See, look at all that. Links! Images! Torrid confessions. (Well, a torrid confession.)  Nice, eh?  So you should go hear it!  It is on iTunes -- eventually -- and it is here for your convenience:

Wait, What? Ep. 131: Linkpocalypse

As always, we thank you for listening and hope you enjoy!  (Now if you excuse me, I have a new chapter of Jaco The Galactic Patrolman to go read....)

"...FLYING Bicycles Don't LEAVE Treadmarks!" COMICS! Sometimes Justice Wears A Unitard!

Look, I'll level with you. Here in the UK it's far  too hot to write intros. It's so hot I just stepped in my own face. So this is your lot.GL_Optimist_001B Ho! Ho! It am Bizarro Gary Groth! Or is it? Read on to find out as we explore the magical world of old super hero comics!

GREEN LANTERN: SECTOR 2814 Volume One Art By Dave Gibbons Inked by Dick Giordano and Mike DeCarlo Written by Len Wein Coloured by Anthony Tollin Letterd by Dave Gibbons and Ben Oda Collection and series covers by Dave Gibbons Collects Green Lantern #172-176,178 - 181 (1984) Green Lantern created by Gil Kane and John Broome DC Comics, $16.99 (2012)


For me, and never forget it’s me that matters the mostest, the most successful Green Lantern comics are those which don’t stray too far from the original concept. That of a none too bright man clad in a domino mask and a swim suit who, armed with a magic wishing ring, polices space on the behalf of some blue dudes whose lack of vertical stature is compensated for by the girth of their craniums. These issues I’m telling you about hew pretty closely to that but have a definite Earth based bent. Which is fair enough, so did the old stuff. Particularly when Hal Jordan became an insurance investigator which is the kind of sexy shit kids love. What we have here is that strange pre-Watchmen style where the old timey thrills are wrassling with new wavey soap operatics to queasy but not unentertaining effect.


Carol looks really, er, into that doesn't she? In a "private moments" kind of way?

Most of the soapy suds are provided by Hal Jordan splashing about in a big bath of ultimatums pouring ceaselessly out of the fleshy faucet of Carol Ferris’ face. Herein Ms Ferris is enjoyably portrayed as capable and independent and yet psychotically needy and emotionally demanding. It’s an endearing mix; one unlikely to cause ructions in the gender politicised readers of today. Look, Len Wein’s , and indeed that of contemporaneous Comics, portrayal of women is excusable, or at least understandable, since at this point in history men and women were ruthlessly segregated on separate landmasses, replicating by binary fission. Or maybe, and I’m just throwing this out there, characterisation in genre comics has always been a bit weird with plot tending to dictate the personality of a character at any given moment. Which tendency unfortunately flares bright with an unpleasant light in the case of ladies because there isn’t usually much more to them than the surface. The blokes have all the powers and action for the most part and as a consequence the behavioural inconsistencies pass mostly unnoticed in the case of the testicularly endowed. Men, I’m talking about men there. Of course I will say that characterisation is much better in modern genre comics because I should never underestimate the appeal of wishful thinking.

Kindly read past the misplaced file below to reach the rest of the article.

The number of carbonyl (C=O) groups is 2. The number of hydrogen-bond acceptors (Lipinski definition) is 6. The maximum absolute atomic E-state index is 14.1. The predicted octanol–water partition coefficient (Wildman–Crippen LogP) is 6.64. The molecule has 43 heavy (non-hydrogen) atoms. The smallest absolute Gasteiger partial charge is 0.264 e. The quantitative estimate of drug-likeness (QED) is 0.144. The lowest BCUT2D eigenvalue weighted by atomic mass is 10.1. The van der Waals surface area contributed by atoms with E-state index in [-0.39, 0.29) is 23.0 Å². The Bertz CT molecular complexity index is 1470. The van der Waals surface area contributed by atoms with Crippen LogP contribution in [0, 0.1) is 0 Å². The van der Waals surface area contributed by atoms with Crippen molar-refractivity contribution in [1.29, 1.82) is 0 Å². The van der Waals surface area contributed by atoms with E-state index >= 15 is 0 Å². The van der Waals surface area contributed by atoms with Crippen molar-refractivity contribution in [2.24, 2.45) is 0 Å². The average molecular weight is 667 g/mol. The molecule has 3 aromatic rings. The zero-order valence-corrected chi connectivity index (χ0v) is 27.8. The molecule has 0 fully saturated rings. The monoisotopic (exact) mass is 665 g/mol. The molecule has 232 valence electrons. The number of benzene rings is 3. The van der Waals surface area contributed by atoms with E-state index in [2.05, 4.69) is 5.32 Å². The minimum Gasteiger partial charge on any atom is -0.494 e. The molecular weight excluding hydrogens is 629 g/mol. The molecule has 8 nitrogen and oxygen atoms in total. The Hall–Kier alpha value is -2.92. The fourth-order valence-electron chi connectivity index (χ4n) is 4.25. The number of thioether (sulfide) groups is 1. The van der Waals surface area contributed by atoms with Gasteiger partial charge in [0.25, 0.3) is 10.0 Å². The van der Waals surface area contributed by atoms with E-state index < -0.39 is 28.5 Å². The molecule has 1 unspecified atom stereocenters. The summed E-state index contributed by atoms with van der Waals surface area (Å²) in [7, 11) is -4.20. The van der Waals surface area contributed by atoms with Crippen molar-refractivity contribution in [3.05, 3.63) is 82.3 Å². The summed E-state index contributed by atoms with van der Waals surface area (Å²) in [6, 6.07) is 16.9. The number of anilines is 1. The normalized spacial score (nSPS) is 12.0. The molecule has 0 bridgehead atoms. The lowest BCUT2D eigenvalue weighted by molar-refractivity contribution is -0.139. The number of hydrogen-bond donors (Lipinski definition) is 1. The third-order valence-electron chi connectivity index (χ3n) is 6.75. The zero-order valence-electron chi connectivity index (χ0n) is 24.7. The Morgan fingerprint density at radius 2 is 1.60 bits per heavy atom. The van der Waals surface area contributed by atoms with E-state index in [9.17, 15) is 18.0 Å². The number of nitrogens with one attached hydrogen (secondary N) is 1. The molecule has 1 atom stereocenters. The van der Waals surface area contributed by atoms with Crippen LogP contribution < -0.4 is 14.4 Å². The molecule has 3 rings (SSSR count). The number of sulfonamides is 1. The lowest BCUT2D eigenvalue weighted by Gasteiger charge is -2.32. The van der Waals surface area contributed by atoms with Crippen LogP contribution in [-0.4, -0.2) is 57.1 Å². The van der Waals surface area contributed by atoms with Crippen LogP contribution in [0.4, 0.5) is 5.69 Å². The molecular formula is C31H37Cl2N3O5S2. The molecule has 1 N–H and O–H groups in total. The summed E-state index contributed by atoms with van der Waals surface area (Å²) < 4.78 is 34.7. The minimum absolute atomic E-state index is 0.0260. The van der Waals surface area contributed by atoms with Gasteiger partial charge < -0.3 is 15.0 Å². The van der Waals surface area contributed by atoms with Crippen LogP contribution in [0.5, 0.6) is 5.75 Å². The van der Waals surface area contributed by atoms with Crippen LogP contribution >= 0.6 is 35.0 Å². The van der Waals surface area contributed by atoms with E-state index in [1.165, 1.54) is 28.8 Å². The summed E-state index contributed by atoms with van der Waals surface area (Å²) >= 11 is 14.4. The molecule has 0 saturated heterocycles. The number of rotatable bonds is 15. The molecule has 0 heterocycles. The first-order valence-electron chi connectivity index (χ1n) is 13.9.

GL_Idiot_001B But sometimes a mere newspaper can tip the balance of WAR!

Fret not, capes and scrapes fans! There’s plenty of goofy nonsense going on when people aren’t talking about their feelings or shouting in boardrooms. Everything in the book feels like it takes part in the context of the wider DCU. There's even a touching sequence where Hal seeks advice from all of his super hero pals about whether to remain an emerald avenger or to chuck it in for the sake of his love, Carol. Naturally Superman offers to solve his chum’s problem by snapping Carol’s neck like a dry twig.  The pivot around which a lot of this more colourful stuff spins turns out to be The Monitor. Isn’t he the guy from Crisis On Infinite Earths? Shockingly I have never read COIE, so was under the impression that The Monitor was some Darkseid level dude, but here he’s just floating about space in his satellite HQ facilitating meetings between criminals, by telephone! Just a glorified switchboard operator with a knack for obscuring his features behind scenery. (Why? Would I recognise him? “OMG! It’s Terry from two doors down!”) Despite his reduced circumstances Monny has, apparently, the sense to equip his satellite lair with Sybil Danning in a pink pantsuit.